Monday, 26 January 2015

Come And Have A Go If You Think You're Hard Enough : GW2

Now the lights have gone out at PAX South and the boomsticks have stopped their infernal clacking there's time aplenty to consider the future of Guild Wars 2. Heart of Thorns has no release date. It will, as they say, be ready when it's ready.

We won't have to wait too long to get a first look: there will be a playable demo available for PAX East in early March. There's also going to be a beta phase prior to launch. In the meantime, though, it's a case of reading the runes.

Massively has a disturbing interview with Mike O'Brien and Colin Johanson that sends chills down my spine each time I re-read it. The discomfort I felt listening to O'Brien elucidate his vision of the game at the weekend is only compounded by quotes such as this:

"The way that you earn mastery points is, I think, a very Guild Wars 2 way to earn mastery points: You do really really hard things that you on your account have never done before."

As is all too common when I read or hear the words of the senior developers and designers of an MMO I have to wonder if they play the same game that I do. In the three years I've been playing, going back to the beginning of public beta, I cannot recall ever having felt that doing really hard things was the Guild Wars 2 way. Let alone really really hard things. If anything I would have said the exact opposite.

Any dungeon that ends with my character running around naked is quite difficult enough, thank you.

Yes, it's true that GW2 has, on occasion, contained the odd "really hard thing". Liadri the Concealing Darkness for example, but in general even the supposedly "hard" things, like the Molten Facility or Marionette were only "hard" when measured by the extremely soft yardstick of the rest of the game. The entire ethos of GW2 has always been about inclusiveness not elitism. That's why we can all revive each other when we fall over, why no-one has to compete for resource nodes and why, at least in theory, we are all always happy to see another player.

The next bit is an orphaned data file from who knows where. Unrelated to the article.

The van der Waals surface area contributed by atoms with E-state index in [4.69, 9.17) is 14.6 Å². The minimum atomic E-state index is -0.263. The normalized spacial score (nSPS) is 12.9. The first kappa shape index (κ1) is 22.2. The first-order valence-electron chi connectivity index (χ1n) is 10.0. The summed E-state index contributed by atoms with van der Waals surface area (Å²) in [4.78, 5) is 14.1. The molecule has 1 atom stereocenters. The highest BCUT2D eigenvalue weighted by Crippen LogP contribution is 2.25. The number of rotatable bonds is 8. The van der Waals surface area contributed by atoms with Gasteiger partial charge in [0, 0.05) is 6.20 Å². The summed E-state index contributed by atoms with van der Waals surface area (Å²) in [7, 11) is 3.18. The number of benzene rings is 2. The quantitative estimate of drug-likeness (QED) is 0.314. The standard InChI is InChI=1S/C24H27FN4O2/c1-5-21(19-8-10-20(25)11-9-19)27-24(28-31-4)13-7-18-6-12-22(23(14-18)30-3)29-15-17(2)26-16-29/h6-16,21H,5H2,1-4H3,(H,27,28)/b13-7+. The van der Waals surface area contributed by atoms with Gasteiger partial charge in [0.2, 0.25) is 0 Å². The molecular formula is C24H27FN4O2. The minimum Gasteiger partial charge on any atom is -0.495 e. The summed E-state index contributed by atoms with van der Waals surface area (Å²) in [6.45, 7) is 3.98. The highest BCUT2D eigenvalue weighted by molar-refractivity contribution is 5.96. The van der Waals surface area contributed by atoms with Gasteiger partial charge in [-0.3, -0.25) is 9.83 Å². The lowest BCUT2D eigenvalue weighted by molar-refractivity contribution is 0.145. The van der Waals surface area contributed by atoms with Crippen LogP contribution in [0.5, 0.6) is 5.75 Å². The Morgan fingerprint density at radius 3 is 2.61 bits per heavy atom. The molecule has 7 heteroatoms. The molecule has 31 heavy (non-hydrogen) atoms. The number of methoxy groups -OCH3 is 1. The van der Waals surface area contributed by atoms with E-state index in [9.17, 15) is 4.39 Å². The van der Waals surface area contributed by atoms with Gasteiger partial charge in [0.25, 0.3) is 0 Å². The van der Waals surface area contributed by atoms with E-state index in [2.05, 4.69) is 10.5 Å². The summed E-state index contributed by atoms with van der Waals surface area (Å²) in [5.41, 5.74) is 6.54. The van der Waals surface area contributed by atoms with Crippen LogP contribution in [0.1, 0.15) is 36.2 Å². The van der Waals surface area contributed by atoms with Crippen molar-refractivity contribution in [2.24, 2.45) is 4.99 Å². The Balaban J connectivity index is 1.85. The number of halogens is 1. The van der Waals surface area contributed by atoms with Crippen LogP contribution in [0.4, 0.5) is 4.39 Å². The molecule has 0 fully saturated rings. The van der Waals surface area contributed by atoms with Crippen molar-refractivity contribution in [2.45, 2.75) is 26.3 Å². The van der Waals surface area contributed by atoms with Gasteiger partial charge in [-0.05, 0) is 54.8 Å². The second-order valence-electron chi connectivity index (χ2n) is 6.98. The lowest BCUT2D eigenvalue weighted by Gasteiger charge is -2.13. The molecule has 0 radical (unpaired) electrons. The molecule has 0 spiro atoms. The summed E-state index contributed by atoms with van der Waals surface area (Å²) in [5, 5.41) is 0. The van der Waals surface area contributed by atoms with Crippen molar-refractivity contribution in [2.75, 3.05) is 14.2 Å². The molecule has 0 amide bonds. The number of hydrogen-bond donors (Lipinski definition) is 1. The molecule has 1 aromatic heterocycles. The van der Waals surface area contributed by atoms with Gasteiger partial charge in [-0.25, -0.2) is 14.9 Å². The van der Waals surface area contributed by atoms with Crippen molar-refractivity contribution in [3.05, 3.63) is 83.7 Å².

So, I'm more than a little concerned about this new conceptualization of GW2 as a "really hard" game. Concerned but not surprised. This change of direction has been creeping up on us for quite a while.

Perhaps the first clear indicator that the wind had shifted came with the introduction of the new mechanics for Living Story Season 2. The first season had been open to everyone. By and large the instances and dungeons scaled to level or your character would be bootstrapped up as necessary. Great care was taken to spread open world events across a range of maps so all levels could join in.

Don't pressurize me so. (That's a No Prize if ever I saw one)

Come the second season and everything changed. If you didn't have a max level character you could forget it. The story chapters are hard-coded to require a Level 80. Our guildmate, who only plays on Sunday mornings, not every Sunday and never for more than a couple of hours, has nonetheless been been playing regularly for nearly two years. He has only one character: a Guardian now in the mid-50s. He used to be able to join us for Living Story runs. Not any more. Players with his casual playstyle are no longer welcome.

At the same time the old, easy, inclusive Living World achievement system was ripped out and replaced with something overtly aimed at the elitist's club. Rather than a series of simple, relaxing tasks that would largely fill themselves out as you completed each bi-weekly episode anyone wanting those Achievement Points is now required to replay instanced content in odd, artificial ways in order to hit specified markers of difficulty.

Even before that, though, there were straws in the wind. The changes to the Trait system that came in the first Feature Pack back in Spring 2014, almost universally reviled, contained a plethora of level- or playstyle-inappropriate requirements. To many people playing the game these seemed to have been chosen in order to exclude anyone below a certain level from obtaining them and, while there was some revision under protest, I can attest from my recent leveling run that most still remain.

Devil Machine (and there's another!)